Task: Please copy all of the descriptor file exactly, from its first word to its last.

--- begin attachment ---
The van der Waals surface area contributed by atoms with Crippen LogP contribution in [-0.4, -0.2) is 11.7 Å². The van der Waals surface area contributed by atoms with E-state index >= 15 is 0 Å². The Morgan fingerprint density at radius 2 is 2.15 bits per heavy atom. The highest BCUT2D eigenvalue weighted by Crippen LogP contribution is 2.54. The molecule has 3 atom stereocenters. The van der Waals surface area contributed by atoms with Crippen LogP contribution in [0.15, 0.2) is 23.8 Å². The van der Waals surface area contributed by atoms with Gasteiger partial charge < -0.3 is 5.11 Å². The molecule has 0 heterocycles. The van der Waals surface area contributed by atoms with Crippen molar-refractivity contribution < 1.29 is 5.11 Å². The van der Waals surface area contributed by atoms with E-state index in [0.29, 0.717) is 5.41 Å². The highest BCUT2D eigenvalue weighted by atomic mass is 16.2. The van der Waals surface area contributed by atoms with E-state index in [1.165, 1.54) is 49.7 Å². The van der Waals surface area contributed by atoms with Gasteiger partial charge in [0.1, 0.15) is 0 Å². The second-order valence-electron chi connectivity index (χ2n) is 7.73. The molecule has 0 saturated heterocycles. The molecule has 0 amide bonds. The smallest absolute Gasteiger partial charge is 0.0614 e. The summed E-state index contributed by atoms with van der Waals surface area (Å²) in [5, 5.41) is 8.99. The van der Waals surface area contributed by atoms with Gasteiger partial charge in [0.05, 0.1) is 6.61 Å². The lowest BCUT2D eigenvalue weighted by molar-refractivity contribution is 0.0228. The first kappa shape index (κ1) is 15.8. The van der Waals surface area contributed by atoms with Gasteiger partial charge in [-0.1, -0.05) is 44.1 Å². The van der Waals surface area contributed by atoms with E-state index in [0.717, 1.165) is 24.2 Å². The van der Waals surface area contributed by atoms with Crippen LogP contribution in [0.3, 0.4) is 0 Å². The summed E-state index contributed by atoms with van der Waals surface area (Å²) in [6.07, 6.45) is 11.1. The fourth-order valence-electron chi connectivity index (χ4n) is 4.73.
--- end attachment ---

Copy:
The van der Waals surface area contributed by atoms with Crippen LogP contribution in [-0.4, -0.2) is 11.7 Å². The van der Waals surface area contributed by atoms with E-state index >= 15 is 0 Å². The Morgan fingerprint density at radius 2 is 2.15 bits per heavy atom. The highest BCUT2D eigenvalue weighted by Crippen LogP contribution is 2.54. The molecule has 3 atom stereocenters. The van der Waals surface area contributed by atoms with Crippen LogP contribution in [0.15, 0.2) is 23.8 Å². The van der Waals surface area contributed by atoms with Gasteiger partial charge < -0.3 is 5.11 Å². The molecule has 0 heterocycles. The van der Waals surface area contributed by atoms with Crippen molar-refractivity contribution < 1.29 is 5.11 Å². The van der Waals surface area contributed by atoms with E-state index in [0.29, 0.717) is 5.41 Å². The highest BCUT2D eigenvalue weighted by atomic mass is 16.2. The van der Waals surface area contributed by atoms with E-state index in [1.165, 1.54) is 49.7 Å². The van der Waals surface area contributed by atoms with Gasteiger partial charge in [0.1, 0.15) is 0 Å². The second-order valence-electron chi connectivity index (χ2n) is 7.73. The molecule has 0 saturated heterocycles. The molecule has 0 amide bonds. The smallest absolute Gasteiger partial charge is 0.0614 e. The summed E-state index contributed by atoms with van der Waals surface area (Å²) in [5, 5.41) is 8.99. The van der Waals surface area contributed by atoms with Gasteiger partial charge in [0.05, 0.1) is 6.61 Å². The lowest BCUT2D eigenvalue weighted by molar-refractivity contribution is 0.0228. The first kappa shape index (κ1) is 15.8. The van der Waals surface area contributed by atoms with Gasteiger partial charge in [-0.1, -0.05) is 44.1 Å². The van der Waals surface area contributed by atoms with E-state index in [0.717, 1.165) is 24.2 Å². The van der Waals surface area contributed by atoms with Crippen LogP contribution in [0.3, 0.4) is 0 Å². The summed E-state index contributed by atoms with van der Waals surface area (Å²) in [6.07, 6.45) is 11.1. The fourth-order valence-electron chi connectivity index (χ4n) is 4.73.